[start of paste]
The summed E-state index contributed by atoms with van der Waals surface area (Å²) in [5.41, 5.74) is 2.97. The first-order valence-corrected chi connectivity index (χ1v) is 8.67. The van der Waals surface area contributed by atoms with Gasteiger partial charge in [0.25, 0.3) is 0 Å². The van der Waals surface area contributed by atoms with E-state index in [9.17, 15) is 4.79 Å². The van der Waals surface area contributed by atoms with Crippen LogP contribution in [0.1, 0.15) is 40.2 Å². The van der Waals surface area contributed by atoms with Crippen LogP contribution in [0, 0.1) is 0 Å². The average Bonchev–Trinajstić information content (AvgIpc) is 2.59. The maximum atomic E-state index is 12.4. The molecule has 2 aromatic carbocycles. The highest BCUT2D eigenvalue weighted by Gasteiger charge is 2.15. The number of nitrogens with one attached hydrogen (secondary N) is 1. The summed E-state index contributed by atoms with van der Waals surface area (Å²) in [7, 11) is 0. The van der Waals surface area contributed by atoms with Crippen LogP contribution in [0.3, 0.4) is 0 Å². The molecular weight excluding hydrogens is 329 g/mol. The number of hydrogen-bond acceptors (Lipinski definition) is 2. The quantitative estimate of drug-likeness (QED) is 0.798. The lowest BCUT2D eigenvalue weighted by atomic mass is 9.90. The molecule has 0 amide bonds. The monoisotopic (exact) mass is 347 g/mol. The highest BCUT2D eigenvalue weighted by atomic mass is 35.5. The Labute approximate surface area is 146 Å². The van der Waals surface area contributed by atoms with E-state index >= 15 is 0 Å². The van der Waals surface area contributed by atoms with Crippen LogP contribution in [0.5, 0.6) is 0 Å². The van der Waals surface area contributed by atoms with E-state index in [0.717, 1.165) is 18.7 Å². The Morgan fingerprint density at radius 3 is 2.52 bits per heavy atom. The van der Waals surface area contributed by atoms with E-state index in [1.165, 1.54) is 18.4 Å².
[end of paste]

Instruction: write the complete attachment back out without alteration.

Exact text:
The summed E-state index contributed by atoms with van der Waals surface area (Å²) in [5.41, 5.74) is 2.97. The first-order valence-corrected chi connectivity index (χ1v) is 8.67. The van der Waals surface area contributed by atoms with Gasteiger partial charge in [0.25, 0.3) is 0 Å². The van der Waals surface area contributed by atoms with E-state index in [9.17, 15) is 4.79 Å². The van der Waals surface area contributed by atoms with Crippen LogP contribution in [0.1, 0.15) is 40.2 Å². The van der Waals surface area contributed by atoms with Crippen LogP contribution in [0, 0.1) is 0 Å². The average Bonchev–Trinajstić information content (AvgIpc) is 2.59. The maximum atomic E-state index is 12.4. The molecule has 2 aromatic carbocycles. The highest BCUT2D eigenvalue weighted by Gasteiger charge is 2.15. The number of nitrogens with one attached hydrogen (secondary N) is 1. The summed E-state index contributed by atoms with van der Waals surface area (Å²) in [7, 11) is 0. The van der Waals surface area contributed by atoms with Crippen LogP contribution in [0.3, 0.4) is 0 Å². The molecular weight excluding hydrogens is 329 g/mol. The number of hydrogen-bond acceptors (Lipinski definition) is 2. The quantitative estimate of drug-likeness (QED) is 0.798. The lowest BCUT2D eigenvalue weighted by atomic mass is 9.90. The molecule has 0 amide bonds. The monoisotopic (exact) mass is 347 g/mol. The highest BCUT2D eigenvalue weighted by atomic mass is 35.5. The Labute approximate surface area is 146 Å². The van der Waals surface area contributed by atoms with E-state index >= 15 is 0 Å². The van der Waals surface area contributed by atoms with Crippen LogP contribution in [0.5, 0.6) is 0 Å². The van der Waals surface area contributed by atoms with E-state index in [0.717, 1.165) is 18.7 Å². The Morgan fingerprint density at radius 3 is 2.52 bits per heavy atom. The van der Waals surface area contributed by atoms with E-state index in [1.165, 1.54) is 18.4 Å².